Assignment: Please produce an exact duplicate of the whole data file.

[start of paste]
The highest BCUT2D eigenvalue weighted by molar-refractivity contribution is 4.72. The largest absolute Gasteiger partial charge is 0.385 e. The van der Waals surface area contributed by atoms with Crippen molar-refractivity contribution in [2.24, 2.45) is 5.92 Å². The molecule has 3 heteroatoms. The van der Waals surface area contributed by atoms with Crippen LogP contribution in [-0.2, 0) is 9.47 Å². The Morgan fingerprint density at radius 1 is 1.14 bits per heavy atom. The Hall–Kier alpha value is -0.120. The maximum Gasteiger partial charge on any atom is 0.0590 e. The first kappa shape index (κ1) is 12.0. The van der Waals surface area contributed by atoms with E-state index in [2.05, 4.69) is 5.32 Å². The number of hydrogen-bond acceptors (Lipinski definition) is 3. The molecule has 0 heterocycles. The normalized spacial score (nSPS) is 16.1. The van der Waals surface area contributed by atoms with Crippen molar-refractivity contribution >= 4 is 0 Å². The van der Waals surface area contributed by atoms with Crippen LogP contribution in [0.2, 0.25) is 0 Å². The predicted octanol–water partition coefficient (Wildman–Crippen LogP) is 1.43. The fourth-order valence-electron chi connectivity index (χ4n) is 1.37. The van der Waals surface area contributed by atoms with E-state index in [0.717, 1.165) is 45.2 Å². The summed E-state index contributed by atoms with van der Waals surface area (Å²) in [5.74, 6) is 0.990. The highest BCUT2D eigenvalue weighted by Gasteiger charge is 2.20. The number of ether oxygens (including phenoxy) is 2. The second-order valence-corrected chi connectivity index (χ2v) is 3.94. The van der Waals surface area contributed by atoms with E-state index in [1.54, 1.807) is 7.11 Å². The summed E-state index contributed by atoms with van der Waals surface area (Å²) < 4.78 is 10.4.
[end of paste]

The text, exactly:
The highest BCUT2D eigenvalue weighted by molar-refractivity contribution is 4.72. The largest absolute Gasteiger partial charge is 0.385 e. The van der Waals surface area contributed by atoms with Crippen molar-refractivity contribution in [2.24, 2.45) is 5.92 Å². The molecule has 3 heteroatoms. The van der Waals surface area contributed by atoms with Crippen LogP contribution in [-0.2, 0) is 9.47 Å². The Morgan fingerprint density at radius 1 is 1.14 bits per heavy atom. The Hall–Kier alpha value is -0.120. The maximum Gasteiger partial charge on any atom is 0.0590 e. The first kappa shape index (κ1) is 12.0. The van der Waals surface area contributed by atoms with E-state index in [2.05, 4.69) is 5.32 Å². The number of hydrogen-bond acceptors (Lipinski definition) is 3. The molecule has 0 heterocycles. The normalized spacial score (nSPS) is 16.1. The van der Waals surface area contributed by atoms with Crippen molar-refractivity contribution >= 4 is 0 Å². The van der Waals surface area contributed by atoms with Crippen LogP contribution in [0.2, 0.25) is 0 Å². The predicted octanol–water partition coefficient (Wildman–Crippen LogP) is 1.43. The fourth-order valence-electron chi connectivity index (χ4n) is 1.37. The van der Waals surface area contributed by atoms with E-state index in [0.717, 1.165) is 45.2 Å². The summed E-state index contributed by atoms with van der Waals surface area (Å²) in [5.74, 6) is 0.990. The highest BCUT2D eigenvalue weighted by Gasteiger charge is 2.20. The number of ether oxygens (including phenoxy) is 2. The second-order valence-corrected chi connectivity index (χ2v) is 3.94. The van der Waals surface area contributed by atoms with E-state index in [1.54, 1.807) is 7.11 Å². The summed E-state index contributed by atoms with van der Waals surface area (Å²) < 4.78 is 10.4.